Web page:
This week I got to take my breath controlled tennis game (Perping), to the cheltenham science festival. We set up a booth and convinced several hundred people to have a go at the game. Doing all this in the day while manically writing an ace paper at night has been fairly exciting. On top of all that, I got to dress up as some kind of historical tennis umpire in order to run the event (with help from Matthew Olden), including wearing an original 1920s rowing blazer (with only a small amount of blood on it and minor repairs). Taken together with Brendan’s brilliant set design it was a real case of Game, Set and Patch (ouch).
Perping involves wearing our respiration-monitor gasmasks, and breathing to control your paddle and feels like the arcade classic: Pong. It allows two players to control the paddles in a basic tennis like simulation. In PerPing breath is the only control interface used. Players are required to accurately manipulate their paddles at increasing speed in order to successfully score points. Players see a representational chart of their breathing (or more accurately their paddle position) displayed continuously on their side of the screen.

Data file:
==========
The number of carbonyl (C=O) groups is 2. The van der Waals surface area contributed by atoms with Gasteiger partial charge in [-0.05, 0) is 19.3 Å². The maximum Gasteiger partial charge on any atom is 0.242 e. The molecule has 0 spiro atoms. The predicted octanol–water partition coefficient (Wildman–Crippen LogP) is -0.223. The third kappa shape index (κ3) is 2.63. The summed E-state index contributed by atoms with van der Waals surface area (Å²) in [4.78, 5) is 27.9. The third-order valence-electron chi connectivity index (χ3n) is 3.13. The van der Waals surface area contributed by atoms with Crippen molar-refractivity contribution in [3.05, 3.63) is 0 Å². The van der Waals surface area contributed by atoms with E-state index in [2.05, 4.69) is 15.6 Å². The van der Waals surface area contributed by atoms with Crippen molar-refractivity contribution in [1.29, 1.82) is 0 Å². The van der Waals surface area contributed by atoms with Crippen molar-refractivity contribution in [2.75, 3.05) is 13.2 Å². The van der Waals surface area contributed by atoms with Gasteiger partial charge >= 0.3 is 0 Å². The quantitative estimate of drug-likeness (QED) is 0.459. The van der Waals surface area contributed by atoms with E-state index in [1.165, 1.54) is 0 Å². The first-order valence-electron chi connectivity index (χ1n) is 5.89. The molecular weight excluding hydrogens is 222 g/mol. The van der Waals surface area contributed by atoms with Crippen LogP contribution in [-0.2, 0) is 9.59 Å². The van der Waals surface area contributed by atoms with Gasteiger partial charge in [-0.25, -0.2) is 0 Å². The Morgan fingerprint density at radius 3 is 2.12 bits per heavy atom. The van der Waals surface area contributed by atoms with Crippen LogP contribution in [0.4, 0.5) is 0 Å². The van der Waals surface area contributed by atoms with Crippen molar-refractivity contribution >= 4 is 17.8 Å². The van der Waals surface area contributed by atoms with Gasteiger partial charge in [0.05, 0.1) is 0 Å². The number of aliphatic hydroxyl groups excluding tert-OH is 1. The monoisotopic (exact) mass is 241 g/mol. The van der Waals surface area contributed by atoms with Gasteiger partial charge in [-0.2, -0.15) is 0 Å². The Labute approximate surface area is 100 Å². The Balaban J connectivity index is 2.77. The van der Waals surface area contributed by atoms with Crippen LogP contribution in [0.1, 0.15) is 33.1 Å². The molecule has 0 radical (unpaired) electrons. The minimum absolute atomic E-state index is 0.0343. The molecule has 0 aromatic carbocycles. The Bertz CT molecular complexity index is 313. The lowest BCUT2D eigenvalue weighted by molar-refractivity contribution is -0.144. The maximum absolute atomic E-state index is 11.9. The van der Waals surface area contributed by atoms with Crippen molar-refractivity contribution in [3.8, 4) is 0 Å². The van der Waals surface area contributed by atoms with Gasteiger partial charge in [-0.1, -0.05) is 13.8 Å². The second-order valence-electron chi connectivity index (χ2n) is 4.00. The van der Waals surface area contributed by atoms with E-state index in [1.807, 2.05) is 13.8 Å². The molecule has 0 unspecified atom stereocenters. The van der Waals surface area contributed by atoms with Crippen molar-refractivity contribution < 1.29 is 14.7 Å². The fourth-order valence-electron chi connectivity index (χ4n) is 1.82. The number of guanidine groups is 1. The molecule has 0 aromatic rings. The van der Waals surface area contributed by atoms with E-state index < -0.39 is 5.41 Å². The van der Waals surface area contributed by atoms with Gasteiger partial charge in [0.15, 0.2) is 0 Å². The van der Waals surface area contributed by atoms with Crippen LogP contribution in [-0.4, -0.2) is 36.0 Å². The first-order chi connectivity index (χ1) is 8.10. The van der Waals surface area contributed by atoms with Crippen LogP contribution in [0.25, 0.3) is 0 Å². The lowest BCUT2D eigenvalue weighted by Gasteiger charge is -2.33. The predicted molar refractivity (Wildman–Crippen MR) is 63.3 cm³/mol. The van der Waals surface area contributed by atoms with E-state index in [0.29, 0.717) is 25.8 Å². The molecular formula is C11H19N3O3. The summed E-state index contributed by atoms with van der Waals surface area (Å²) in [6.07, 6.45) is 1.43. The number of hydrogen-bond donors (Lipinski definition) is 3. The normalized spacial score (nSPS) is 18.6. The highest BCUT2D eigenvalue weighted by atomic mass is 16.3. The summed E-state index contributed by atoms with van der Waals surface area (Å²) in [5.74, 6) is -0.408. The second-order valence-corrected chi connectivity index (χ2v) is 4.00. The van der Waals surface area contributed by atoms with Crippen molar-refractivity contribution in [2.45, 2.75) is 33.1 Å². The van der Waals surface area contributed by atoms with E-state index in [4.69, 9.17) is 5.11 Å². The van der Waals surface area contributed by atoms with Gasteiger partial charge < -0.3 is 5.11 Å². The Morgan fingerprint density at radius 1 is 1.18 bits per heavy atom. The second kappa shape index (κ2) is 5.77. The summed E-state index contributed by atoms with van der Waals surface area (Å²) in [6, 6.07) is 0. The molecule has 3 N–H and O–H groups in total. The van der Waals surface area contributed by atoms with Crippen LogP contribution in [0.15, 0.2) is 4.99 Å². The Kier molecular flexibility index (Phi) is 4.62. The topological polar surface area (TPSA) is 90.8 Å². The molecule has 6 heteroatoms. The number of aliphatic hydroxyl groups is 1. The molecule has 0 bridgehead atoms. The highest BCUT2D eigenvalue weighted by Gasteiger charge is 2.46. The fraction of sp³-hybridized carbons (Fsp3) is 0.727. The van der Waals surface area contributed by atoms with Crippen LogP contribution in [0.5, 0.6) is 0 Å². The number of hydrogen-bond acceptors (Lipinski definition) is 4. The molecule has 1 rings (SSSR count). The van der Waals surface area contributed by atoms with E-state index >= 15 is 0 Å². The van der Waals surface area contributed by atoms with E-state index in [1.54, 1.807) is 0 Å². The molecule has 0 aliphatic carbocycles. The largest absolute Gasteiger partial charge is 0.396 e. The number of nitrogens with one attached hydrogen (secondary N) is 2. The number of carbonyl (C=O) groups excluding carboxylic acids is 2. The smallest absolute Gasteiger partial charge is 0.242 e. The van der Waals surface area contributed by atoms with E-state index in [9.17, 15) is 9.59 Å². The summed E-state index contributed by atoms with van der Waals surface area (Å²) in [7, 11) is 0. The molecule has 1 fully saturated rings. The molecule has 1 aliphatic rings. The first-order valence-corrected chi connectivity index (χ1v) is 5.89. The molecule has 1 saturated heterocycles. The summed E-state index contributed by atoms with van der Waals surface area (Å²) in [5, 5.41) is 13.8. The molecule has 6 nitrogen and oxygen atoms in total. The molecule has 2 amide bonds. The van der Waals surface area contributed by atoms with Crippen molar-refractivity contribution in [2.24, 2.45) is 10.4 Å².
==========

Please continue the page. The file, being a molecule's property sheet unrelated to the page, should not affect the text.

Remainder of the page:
At its most basic level, PerPing makes use of a direct mapping from paddle movement to breath flow volume, that is if a player is breathing in their paddle is moving up, if they are breathing out their paddle is moving down and if they hold their breath, the paddle should remain fixed. The speed of the paddle is mapped to the flow rate measured by the gas mask canister, thus breathing hard will move the paddle faster.
This has got to be one of my favourite uses yet of the gas masks. It was designed to be a portable and easy to demonstrate prototype for the breath sensing technology, in contrast to breathless, which while fascinating lacked somewhat on the portability front.